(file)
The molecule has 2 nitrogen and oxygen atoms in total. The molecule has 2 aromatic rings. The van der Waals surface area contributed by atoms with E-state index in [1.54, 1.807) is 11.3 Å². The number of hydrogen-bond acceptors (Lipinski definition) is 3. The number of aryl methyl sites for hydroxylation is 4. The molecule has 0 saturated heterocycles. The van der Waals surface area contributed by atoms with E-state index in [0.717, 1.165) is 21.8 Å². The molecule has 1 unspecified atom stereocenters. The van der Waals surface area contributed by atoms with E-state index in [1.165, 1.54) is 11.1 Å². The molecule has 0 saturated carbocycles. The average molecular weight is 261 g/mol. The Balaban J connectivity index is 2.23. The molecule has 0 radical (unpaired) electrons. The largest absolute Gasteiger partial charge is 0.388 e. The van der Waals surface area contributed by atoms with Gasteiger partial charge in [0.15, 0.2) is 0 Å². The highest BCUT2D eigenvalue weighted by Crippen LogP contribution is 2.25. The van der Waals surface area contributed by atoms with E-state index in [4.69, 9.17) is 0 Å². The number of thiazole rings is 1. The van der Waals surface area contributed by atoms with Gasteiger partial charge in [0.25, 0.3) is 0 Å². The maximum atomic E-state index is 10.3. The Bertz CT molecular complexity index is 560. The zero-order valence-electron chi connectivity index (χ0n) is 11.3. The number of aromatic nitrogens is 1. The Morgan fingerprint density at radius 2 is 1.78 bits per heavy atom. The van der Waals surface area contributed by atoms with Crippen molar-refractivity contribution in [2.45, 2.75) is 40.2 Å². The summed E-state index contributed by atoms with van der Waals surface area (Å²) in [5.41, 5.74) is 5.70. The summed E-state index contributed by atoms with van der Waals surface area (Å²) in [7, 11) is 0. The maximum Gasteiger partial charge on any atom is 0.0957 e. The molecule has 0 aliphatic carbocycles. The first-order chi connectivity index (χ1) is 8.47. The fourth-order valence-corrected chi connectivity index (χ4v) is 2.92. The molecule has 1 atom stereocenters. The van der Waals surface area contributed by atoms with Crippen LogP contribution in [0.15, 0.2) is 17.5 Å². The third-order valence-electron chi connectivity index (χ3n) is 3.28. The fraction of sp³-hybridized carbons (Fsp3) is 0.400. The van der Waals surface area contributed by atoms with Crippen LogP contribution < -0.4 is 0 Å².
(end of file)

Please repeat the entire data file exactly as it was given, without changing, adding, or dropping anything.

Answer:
The molecule has 2 nitrogen and oxygen atoms in total. The molecule has 2 aromatic rings. The van der Waals surface area contributed by atoms with E-state index in [1.54, 1.807) is 11.3 Å². The number of hydrogen-bond acceptors (Lipinski definition) is 3. The number of aryl methyl sites for hydroxylation is 4. The molecule has 0 saturated heterocycles. The van der Waals surface area contributed by atoms with E-state index in [0.717, 1.165) is 21.8 Å². The molecule has 1 unspecified atom stereocenters. The van der Waals surface area contributed by atoms with E-state index in [1.165, 1.54) is 11.1 Å². The molecule has 0 saturated carbocycles. The average molecular weight is 261 g/mol. The Balaban J connectivity index is 2.23. The molecule has 0 radical (unpaired) electrons. The largest absolute Gasteiger partial charge is 0.388 e. The van der Waals surface area contributed by atoms with Gasteiger partial charge in [0.15, 0.2) is 0 Å². The highest BCUT2D eigenvalue weighted by Crippen LogP contribution is 2.25. The van der Waals surface area contributed by atoms with E-state index in [4.69, 9.17) is 0 Å². The number of thiazole rings is 1. The van der Waals surface area contributed by atoms with Gasteiger partial charge in [0.25, 0.3) is 0 Å². The maximum atomic E-state index is 10.3. The Bertz CT molecular complexity index is 560. The zero-order valence-electron chi connectivity index (χ0n) is 11.3. The number of aromatic nitrogens is 1. The Morgan fingerprint density at radius 2 is 1.78 bits per heavy atom. The van der Waals surface area contributed by atoms with Crippen molar-refractivity contribution in [2.45, 2.75) is 40.2 Å². The summed E-state index contributed by atoms with van der Waals surface area (Å²) in [5.41, 5.74) is 5.70. The summed E-state index contributed by atoms with van der Waals surface area (Å²) in [7, 11) is 0. The maximum Gasteiger partial charge on any atom is 0.0957 e. The molecule has 0 aliphatic carbocycles. The first-order chi connectivity index (χ1) is 8.47. The fourth-order valence-corrected chi connectivity index (χ4v) is 2.92. The molecule has 1 atom stereocenters. The van der Waals surface area contributed by atoms with Crippen LogP contribution in [0.15, 0.2) is 17.5 Å². The third-order valence-electron chi connectivity index (χ3n) is 3.28. The fraction of sp³-hybridized carbons (Fsp3) is 0.400. The van der Waals surface area contributed by atoms with Crippen LogP contribution < -0.4 is 0 Å².